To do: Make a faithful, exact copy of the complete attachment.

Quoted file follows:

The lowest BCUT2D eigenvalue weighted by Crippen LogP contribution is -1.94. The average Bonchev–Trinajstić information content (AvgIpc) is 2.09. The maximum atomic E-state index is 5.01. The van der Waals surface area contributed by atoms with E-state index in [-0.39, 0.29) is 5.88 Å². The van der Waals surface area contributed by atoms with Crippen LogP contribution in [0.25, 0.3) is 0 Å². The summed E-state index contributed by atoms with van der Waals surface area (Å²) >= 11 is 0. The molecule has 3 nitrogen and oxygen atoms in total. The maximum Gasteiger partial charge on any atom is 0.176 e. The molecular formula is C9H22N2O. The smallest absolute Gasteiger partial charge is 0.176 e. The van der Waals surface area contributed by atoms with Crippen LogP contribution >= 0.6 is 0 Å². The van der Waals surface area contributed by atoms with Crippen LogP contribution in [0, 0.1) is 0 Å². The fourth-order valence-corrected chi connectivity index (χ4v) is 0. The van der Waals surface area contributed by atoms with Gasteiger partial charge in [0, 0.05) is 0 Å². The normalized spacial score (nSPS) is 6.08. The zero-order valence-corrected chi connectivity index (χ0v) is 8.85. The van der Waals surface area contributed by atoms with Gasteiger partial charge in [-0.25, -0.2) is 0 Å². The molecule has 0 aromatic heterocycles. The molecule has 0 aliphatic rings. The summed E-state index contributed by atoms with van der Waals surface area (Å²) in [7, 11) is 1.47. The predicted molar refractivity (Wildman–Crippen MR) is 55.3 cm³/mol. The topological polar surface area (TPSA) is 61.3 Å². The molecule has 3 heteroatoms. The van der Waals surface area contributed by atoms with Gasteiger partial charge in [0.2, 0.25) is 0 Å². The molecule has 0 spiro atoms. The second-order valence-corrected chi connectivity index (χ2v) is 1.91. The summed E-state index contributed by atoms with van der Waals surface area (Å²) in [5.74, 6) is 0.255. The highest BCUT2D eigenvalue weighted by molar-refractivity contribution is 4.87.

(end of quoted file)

The lowest BCUT2D eigenvalue weighted by Crippen LogP contribution is -1.94. The average Bonchev–Trinajstić information content (AvgIpc) is 2.09. The maximum atomic E-state index is 5.01. The van der Waals surface area contributed by atoms with E-state index in [-0.39, 0.29) is 5.88 Å². The van der Waals surface area contributed by atoms with Crippen LogP contribution in [0.25, 0.3) is 0 Å². The summed E-state index contributed by atoms with van der Waals surface area (Å²) >= 11 is 0. The molecule has 3 nitrogen and oxygen atoms in total. The maximum Gasteiger partial charge on any atom is 0.176 e. The molecular formula is C9H22N2O. The smallest absolute Gasteiger partial charge is 0.176 e. The van der Waals surface area contributed by atoms with Crippen LogP contribution >= 0.6 is 0 Å². The van der Waals surface area contributed by atoms with Crippen LogP contribution in [0, 0.1) is 0 Å². The fourth-order valence-corrected chi connectivity index (χ4v) is 0. The van der Waals surface area contributed by atoms with Gasteiger partial charge in [0, 0.05) is 0 Å². The normalized spacial score (nSPS) is 6.08. The zero-order valence-corrected chi connectivity index (χ0v) is 8.85. The van der Waals surface area contributed by atoms with Gasteiger partial charge in [-0.25, -0.2) is 0 Å². The molecule has 0 aromatic heterocycles. The molecule has 0 aliphatic rings. The summed E-state index contributed by atoms with van der Waals surface area (Å²) in [7, 11) is 1.47. The predicted molar refractivity (Wildman–Crippen MR) is 55.3 cm³/mol. The topological polar surface area (TPSA) is 61.3 Å². The molecule has 3 heteroatoms. The van der Waals surface area contributed by atoms with Gasteiger partial charge in [0.2, 0.25) is 0 Å². The molecule has 0 spiro atoms. The second-order valence-corrected chi connectivity index (χ2v) is 1.91. The summed E-state index contributed by atoms with van der Waals surface area (Å²) in [5.74, 6) is 0.255. The highest BCUT2D eigenvalue weighted by molar-refractivity contribution is 4.87.